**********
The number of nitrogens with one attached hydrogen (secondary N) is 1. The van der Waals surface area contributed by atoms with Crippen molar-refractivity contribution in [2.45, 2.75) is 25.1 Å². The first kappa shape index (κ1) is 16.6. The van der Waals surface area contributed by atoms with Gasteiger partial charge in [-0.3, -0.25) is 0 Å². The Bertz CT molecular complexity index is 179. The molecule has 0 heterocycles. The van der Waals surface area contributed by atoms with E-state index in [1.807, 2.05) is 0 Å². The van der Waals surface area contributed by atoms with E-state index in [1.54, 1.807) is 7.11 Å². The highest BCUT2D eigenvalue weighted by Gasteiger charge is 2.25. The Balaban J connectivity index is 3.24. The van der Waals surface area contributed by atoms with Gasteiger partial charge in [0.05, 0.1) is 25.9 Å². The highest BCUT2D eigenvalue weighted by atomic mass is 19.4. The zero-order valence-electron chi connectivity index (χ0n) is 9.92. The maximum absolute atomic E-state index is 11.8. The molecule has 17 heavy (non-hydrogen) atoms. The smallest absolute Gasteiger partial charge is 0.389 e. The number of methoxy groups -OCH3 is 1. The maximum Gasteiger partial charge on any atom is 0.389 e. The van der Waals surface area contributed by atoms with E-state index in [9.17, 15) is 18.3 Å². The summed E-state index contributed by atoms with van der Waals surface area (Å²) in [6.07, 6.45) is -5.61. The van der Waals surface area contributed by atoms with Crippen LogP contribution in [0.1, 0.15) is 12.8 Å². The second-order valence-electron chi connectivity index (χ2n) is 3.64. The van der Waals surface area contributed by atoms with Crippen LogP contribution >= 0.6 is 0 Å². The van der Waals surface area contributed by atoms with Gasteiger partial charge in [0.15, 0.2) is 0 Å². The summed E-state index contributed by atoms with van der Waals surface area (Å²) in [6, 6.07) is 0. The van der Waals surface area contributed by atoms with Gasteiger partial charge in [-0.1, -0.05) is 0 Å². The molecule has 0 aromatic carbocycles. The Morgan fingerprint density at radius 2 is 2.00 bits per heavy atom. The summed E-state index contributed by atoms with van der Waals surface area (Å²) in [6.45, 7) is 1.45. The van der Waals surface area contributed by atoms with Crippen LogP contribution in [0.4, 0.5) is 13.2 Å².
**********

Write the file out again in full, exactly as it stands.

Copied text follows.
The number of nitrogens with one attached hydrogen (secondary N) is 1. The van der Waals surface area contributed by atoms with Crippen molar-refractivity contribution in [2.45, 2.75) is 25.1 Å². The first kappa shape index (κ1) is 16.6. The van der Waals surface area contributed by atoms with Gasteiger partial charge in [-0.3, -0.25) is 0 Å². The Bertz CT molecular complexity index is 179. The molecule has 0 heterocycles. The van der Waals surface area contributed by atoms with E-state index in [1.807, 2.05) is 0 Å². The van der Waals surface area contributed by atoms with E-state index in [1.54, 1.807) is 7.11 Å². The highest BCUT2D eigenvalue weighted by Gasteiger charge is 2.25. The Balaban J connectivity index is 3.24. The van der Waals surface area contributed by atoms with Gasteiger partial charge in [0.05, 0.1) is 25.9 Å². The highest BCUT2D eigenvalue weighted by atomic mass is 19.4. The zero-order valence-electron chi connectivity index (χ0n) is 9.92. The maximum absolute atomic E-state index is 11.8. The molecule has 17 heavy (non-hydrogen) atoms. The smallest absolute Gasteiger partial charge is 0.389 e. The number of methoxy groups -OCH3 is 1. The maximum Gasteiger partial charge on any atom is 0.389 e. The van der Waals surface area contributed by atoms with E-state index in [9.17, 15) is 18.3 Å². The summed E-state index contributed by atoms with van der Waals surface area (Å²) in [6.07, 6.45) is -5.61. The van der Waals surface area contributed by atoms with Crippen LogP contribution in [0.1, 0.15) is 12.8 Å². The second-order valence-electron chi connectivity index (χ2n) is 3.64. The van der Waals surface area contributed by atoms with Crippen LogP contribution >= 0.6 is 0 Å². The van der Waals surface area contributed by atoms with Gasteiger partial charge in [0.15, 0.2) is 0 Å². The summed E-state index contributed by atoms with van der Waals surface area (Å²) in [6, 6.07) is 0. The van der Waals surface area contributed by atoms with Gasteiger partial charge in [-0.1, -0.05) is 0 Å². The molecule has 0 aromatic carbocycles. The Morgan fingerprint density at radius 2 is 2.00 bits per heavy atom. The summed E-state index contributed by atoms with van der Waals surface area (Å²) in [6.45, 7) is 1.45. The van der Waals surface area contributed by atoms with Crippen LogP contribution in [0.4, 0.5) is 13.2 Å².